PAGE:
Construction starting on the former garage on N. Moore?

The former parking garage at 56 N. Moore, between Greenwich and Hudson, has been emptied of cars and is moving forward, according to the Tribeca architecture team — ODA — that did the design pre-pandemic. (Thanks to Robert Ripps for the pics.)

You can read more here, but the short answer is a boutique office that restores the building and adds a three-story rooftop addition to the 100-year-old building. Last we checked, the Landmarks Preservation Commission had given a provisional approval; there was still some work to be done to make sure the addition’s railing on the parapet wall was set back far enough to not be seen from the street. (This is the heart of the Tribeca West Historic District.)

The building is being designed by Eran Chen of ODA, the architects who did 15 Renwick, 5 Franklin Place, The James Hotel and tons of others; it will be called The Garage; and the project will restore the utilitarian brick façade, quirky parapet and huge wooden windows. The developer is Metroloft and I believe they are hoping to find a single tenant.



  1. I like the addition and hope this turns out well. I’m not sure the neighborhood really needs more commercial space, I would have preferred a residential conversion. But this city should be for people, not cars, and any conversion from parking is a win in my book.

    • Amen!

      Here’s to the remaining surface parking lots in TriBeCa becoming residential/retail developments. Hard to believe that any surface parking lots still exist in a place as dense/expensive as Manhattan.

  2. Been waiting for this one to start. Great design & project.

  3. Holland Tunnel traffic feeding from N Moore is already a nightmare. This construction is going to make it exponentially worse.

  4. My understanding is that parking lot sold it’s air rights long ago; only have a remaining FAR of 1.0, so not much development-wise is going to pencil out there unless there is some additional upzoning in the area (highly unlikely).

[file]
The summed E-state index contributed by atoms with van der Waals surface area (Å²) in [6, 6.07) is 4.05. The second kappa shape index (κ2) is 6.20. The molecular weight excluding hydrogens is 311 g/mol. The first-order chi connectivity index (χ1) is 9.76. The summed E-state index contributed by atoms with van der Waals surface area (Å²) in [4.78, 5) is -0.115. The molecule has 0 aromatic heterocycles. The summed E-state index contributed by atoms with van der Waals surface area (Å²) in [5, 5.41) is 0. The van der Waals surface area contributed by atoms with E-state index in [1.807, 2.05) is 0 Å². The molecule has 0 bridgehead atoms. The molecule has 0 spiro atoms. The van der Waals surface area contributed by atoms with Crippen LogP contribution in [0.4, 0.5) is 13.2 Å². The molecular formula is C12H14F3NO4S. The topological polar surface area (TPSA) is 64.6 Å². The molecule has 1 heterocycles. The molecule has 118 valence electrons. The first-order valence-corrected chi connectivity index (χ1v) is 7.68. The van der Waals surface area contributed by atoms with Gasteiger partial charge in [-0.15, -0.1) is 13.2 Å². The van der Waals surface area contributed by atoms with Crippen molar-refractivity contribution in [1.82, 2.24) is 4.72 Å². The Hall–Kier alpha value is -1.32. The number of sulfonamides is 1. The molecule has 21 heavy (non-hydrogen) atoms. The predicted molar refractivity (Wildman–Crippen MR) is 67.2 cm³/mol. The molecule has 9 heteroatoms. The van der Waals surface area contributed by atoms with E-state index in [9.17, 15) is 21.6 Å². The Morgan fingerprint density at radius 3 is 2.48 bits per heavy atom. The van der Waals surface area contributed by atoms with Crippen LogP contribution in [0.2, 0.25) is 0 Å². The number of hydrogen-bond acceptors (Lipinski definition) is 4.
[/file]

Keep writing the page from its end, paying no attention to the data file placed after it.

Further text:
5. Memory of the voice of car haters coming to defend the illegal occupation of sidewalk and streets of outdoor dining sheds is still fresh, would they agree an indoor garage is also an offense? The city has lost so many service buildings in the last decades to condos and office buildings, mostly unaffordable. This is nothing different, another real estate scheme.

  6. Car hater here. I have no beef with unsubsidized parking garages. I wonder what the market-clearing rate would be for, say, Tahoe or Denali SUV’s. $1,000 a month? I’ve no idea if that would suffice and whether owners would pay.

  7. All of you car haters should be concentrating on improving mass transit to this city. Please don’t forget everyone can not afford to walk to work, and I bet most of you own cars that you use to tie up traffic on weekends.

    • @Karen: If you’re unaware that the movement to fund, watchdog, expand and improve NYC mass transit is heavily populated by anti-car advocates, you haven’t been paying attention. And, since you asked: speaking as a resolute car hater, no, I don’t own a car. For my half-dozen trips a year to the Adirondacks, where I have a cabin, I rent, sometimes biking to LaGuardia (cheaper rates) to pick up a vehicle.